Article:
'Our Long Presence in Ghana Has Made Us Part of Its History': Lebanon's Charge D'affaires in Ghana, Ahmad H. Soueidan (Pictured below), Traces the History of the Lebanese Community in the Country and How It Has Impacted on Its Economic Development

New African, July 2011 | Go to article overview

'Our Long Presence in Ghana Has Made Us Part of Its History': Lebanon's Charge D'affaires in Ghana, Ahmad H. Soueidan (Pictured below), Traces the History of the Lebanese Community in the Country and How It Has Impacted on Its Economic Development


Q Some Lebanese families in Ghana have been here for three or four generations; what are the historical routes of the Lebanese community in the country?

Who are the oldest families? A: The Lebanese presence in Ghana dates back to 1884; this is what the records say. They came to this country on their way to Latin America where we have a big population. For one reason or another, those people were dropped on the coast here. For some time some of them thought they were in Latin America but then they discovered they were actually in Africa. That is how it started; and they continued living in this country. They worked hard and managed to have some successes in business. They married and raised children here. Other Lebanese people joined them later.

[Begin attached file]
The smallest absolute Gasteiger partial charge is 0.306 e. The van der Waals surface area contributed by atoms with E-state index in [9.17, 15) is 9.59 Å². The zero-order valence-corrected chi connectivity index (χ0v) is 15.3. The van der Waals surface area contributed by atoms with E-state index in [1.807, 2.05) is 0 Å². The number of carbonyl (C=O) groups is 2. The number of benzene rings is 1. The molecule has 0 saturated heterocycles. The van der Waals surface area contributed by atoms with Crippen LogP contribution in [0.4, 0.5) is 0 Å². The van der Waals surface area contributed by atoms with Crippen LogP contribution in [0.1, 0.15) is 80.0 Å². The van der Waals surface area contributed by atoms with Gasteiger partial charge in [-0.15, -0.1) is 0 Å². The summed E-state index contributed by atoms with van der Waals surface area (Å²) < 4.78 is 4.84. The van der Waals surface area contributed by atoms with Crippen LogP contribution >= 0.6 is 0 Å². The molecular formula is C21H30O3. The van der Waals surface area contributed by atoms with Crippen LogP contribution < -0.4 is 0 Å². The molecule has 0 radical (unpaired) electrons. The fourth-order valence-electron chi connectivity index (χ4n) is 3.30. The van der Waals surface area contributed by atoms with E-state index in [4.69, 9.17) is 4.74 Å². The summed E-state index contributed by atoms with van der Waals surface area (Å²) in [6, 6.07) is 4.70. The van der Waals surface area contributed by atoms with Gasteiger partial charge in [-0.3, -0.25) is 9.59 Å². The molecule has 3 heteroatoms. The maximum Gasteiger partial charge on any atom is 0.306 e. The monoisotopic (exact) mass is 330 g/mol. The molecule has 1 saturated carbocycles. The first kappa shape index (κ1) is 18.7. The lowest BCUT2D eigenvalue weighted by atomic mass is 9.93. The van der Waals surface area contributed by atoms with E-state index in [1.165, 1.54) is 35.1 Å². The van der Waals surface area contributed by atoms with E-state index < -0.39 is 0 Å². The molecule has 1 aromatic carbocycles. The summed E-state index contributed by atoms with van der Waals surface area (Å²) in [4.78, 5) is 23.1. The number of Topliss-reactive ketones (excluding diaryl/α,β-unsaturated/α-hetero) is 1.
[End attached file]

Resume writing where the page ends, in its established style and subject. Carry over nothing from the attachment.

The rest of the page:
The records show that the first Lebanese to come to Ghana was Melhem Shbib, in 1884. But many others came after five or six years, and they are amongst the oldest families, such as the Kalmoni family, Azar, Ashkar, Fattal, the Fakhrys, the Dakmak and Laba Captain; just to mention a few.

Q: How would you describe the relationship between Ghana and Lebanon and what is the embassy doing to tighten it?

A: Ghanaians and Lebanese started their relations long before the modern states of Lebanon and Ghana came into being. It is a very close relationship dating back more than 100 years. It is a relationship between the peoples themselves; they were living together, marrying from each side, and enjoying success together.

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The Lebanese participated in the economic development of Ghana and are part of its society too. Many of them even consider themselves to be more Ghanaian than Lebanese. So it is a very strong relationship because it started between the peoples themselves with no official mediation and long before the diplomatic relations between the two countries started.

Q: Which are the key sectors that the Lebanese community has invested in and what is the current trend?

A: Well, globally the Lebanese are known to be good traders and messengers of peace and culture. However in Ghana, in the early 1980s, most of the Lebanese shifted towards various industries in conformity with the policy of the then government. They are still running these industries (plastics, automobile, ICT etc) which constitute the backbone of the Ghanaian economy.

Q: What are the current plans and objectives of the embassy?

A: We are trying to build on the long-standing relationship between the Lebanese and Ghanaians, and to develop the bilateral relations between the two governments. In fact, there is a lot to come in various fields. …

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'Our Long Presence in Ghana Has Made Us Part of Its History': Lebanon's Charge D'affaires in Ghana, Ahmad H. Soueidan (Pictured below), Traces the History of the Lebanese Community in the Country and How It Has Impacted on Its Economic Development
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